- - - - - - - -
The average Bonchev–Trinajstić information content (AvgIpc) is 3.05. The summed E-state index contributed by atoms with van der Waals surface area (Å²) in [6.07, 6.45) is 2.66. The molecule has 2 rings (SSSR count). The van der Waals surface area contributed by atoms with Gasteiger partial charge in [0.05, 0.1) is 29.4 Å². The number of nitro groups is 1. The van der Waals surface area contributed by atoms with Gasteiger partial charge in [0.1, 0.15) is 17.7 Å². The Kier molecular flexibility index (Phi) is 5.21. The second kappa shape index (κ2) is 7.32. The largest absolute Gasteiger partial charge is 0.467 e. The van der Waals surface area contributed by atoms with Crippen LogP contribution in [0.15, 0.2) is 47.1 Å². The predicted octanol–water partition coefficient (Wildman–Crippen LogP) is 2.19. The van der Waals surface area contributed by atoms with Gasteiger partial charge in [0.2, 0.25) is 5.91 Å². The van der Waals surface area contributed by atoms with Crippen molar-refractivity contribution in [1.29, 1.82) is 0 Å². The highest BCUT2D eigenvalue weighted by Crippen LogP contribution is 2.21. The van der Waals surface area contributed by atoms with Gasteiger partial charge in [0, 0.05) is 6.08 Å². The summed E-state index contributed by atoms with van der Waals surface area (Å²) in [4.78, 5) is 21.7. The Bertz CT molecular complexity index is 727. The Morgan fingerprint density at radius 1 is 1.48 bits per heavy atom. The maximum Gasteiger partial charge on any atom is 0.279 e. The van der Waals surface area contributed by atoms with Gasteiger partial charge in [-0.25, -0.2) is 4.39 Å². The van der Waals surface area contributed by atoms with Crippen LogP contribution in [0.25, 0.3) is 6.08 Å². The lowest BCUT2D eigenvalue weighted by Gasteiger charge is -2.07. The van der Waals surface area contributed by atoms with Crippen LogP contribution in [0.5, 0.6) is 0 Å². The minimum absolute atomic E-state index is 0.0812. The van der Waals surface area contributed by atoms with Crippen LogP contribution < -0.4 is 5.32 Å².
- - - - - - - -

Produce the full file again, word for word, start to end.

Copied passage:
The average Bonchev–Trinajstić information content (AvgIpc) is 3.05. The summed E-state index contributed by atoms with van der Waals surface area (Å²) in [6.07, 6.45) is 2.66. The molecule has 2 rings (SSSR count). The van der Waals surface area contributed by atoms with Gasteiger partial charge in [0.05, 0.1) is 29.4 Å². The number of nitro groups is 1. The van der Waals surface area contributed by atoms with Gasteiger partial charge in [0.1, 0.15) is 17.7 Å². The Kier molecular flexibility index (Phi) is 5.21. The second kappa shape index (κ2) is 7.32. The largest absolute Gasteiger partial charge is 0.467 e. The van der Waals surface area contributed by atoms with Crippen LogP contribution in [0.15, 0.2) is 47.1 Å². The predicted octanol–water partition coefficient (Wildman–Crippen LogP) is 2.19. The van der Waals surface area contributed by atoms with Gasteiger partial charge in [0.2, 0.25) is 5.91 Å². The van der Waals surface area contributed by atoms with Crippen molar-refractivity contribution in [1.29, 1.82) is 0 Å². The highest BCUT2D eigenvalue weighted by Crippen LogP contribution is 2.21. The van der Waals surface area contributed by atoms with Gasteiger partial charge in [0, 0.05) is 6.08 Å². The summed E-state index contributed by atoms with van der Waals surface area (Å²) in [4.78, 5) is 21.7. The Bertz CT molecular complexity index is 727. The Morgan fingerprint density at radius 1 is 1.48 bits per heavy atom. The maximum Gasteiger partial charge on any atom is 0.279 e. The van der Waals surface area contributed by atoms with Gasteiger partial charge in [-0.25, -0.2) is 4.39 Å². The van der Waals surface area contributed by atoms with Crippen LogP contribution in [0.25, 0.3) is 6.08 Å². The lowest BCUT2D eigenvalue weighted by Gasteiger charge is -2.07. The van der Waals surface area contributed by atoms with Crippen LogP contribution in [0.5, 0.6) is 0 Å². The minimum absolute atomic E-state index is 0.0812. The van der Waals surface area contributed by atoms with Crippen LogP contribution < -0.4 is 5.32 Å².